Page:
Stuttering is the most common speech impediment in the world, nearly 1 out of every 100 individuals in the US are affected. Several years ago researchers identified the specific gene, Gnptab, in which its mutations often causes stutters.
A recent study has discovered that a single gene in an outwardly unrelated gene produces speech problems for both human and mice alike. By playing with the gene associated with speech in humans, scientists had created transgenic mice whose pups altered sounds in their voices parallel to people with stutters.
The team designed a program that detects the number if vocalizations per minute and tracks how many and how long of pauses occurred from the mice pups. The program displayed that the mice pups with the mutated gene experienced less vocalization and longer pauses than the mice pups without the mutated gene. Of course everything between the two groups were the same; the mutated pups were still physically capable to produce the same sounds like the wild type, and a collection of physical and cognitive tasks indicated the stuttering group were otherwise still healthy. This study suggests that despite the disparity of vocalizations within humans and mice, mutations with the gene Gnptab have similar effects with both humans and mice.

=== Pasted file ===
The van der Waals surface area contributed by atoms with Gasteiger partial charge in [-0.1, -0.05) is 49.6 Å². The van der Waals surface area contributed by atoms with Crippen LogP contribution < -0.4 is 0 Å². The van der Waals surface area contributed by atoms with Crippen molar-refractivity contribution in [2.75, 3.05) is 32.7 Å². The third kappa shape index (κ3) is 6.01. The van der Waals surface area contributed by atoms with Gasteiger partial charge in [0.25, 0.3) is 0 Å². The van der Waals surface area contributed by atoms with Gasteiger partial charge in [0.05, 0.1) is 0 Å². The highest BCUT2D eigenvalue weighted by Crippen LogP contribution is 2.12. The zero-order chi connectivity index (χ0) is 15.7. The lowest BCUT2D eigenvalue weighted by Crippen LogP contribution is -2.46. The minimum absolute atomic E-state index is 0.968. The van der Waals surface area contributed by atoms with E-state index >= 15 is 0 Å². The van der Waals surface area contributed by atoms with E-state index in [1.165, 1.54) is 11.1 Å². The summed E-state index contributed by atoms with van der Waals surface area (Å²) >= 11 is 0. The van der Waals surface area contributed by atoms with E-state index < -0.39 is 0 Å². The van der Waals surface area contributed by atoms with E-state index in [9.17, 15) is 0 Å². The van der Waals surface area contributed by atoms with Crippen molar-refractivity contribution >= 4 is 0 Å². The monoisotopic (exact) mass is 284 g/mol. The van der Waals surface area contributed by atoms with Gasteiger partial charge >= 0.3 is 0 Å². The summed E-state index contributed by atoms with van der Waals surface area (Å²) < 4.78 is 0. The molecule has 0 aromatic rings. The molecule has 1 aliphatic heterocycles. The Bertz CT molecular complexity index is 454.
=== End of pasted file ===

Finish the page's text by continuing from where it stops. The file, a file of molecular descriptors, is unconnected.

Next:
Scientists still question how a single mutation in a relatively common cellular housekeeping gene can produce speech disorders, they still can't pin point the exact neurons link to speech. One scientist suggests that maybe these genes may partake in other functions that have not yet been studied in any other context. I'm also curious to understand the concept of stuttering issues disappearing over an amount of years, because I know a few people who have said they were born with a really bad stutter but speak perfectly fine. Granted I'm not too sure if they went through speech therapy to alleviate the stuttering, but if stuttering is produced by a mutation in a gene, how are people able to "grow out of it" ?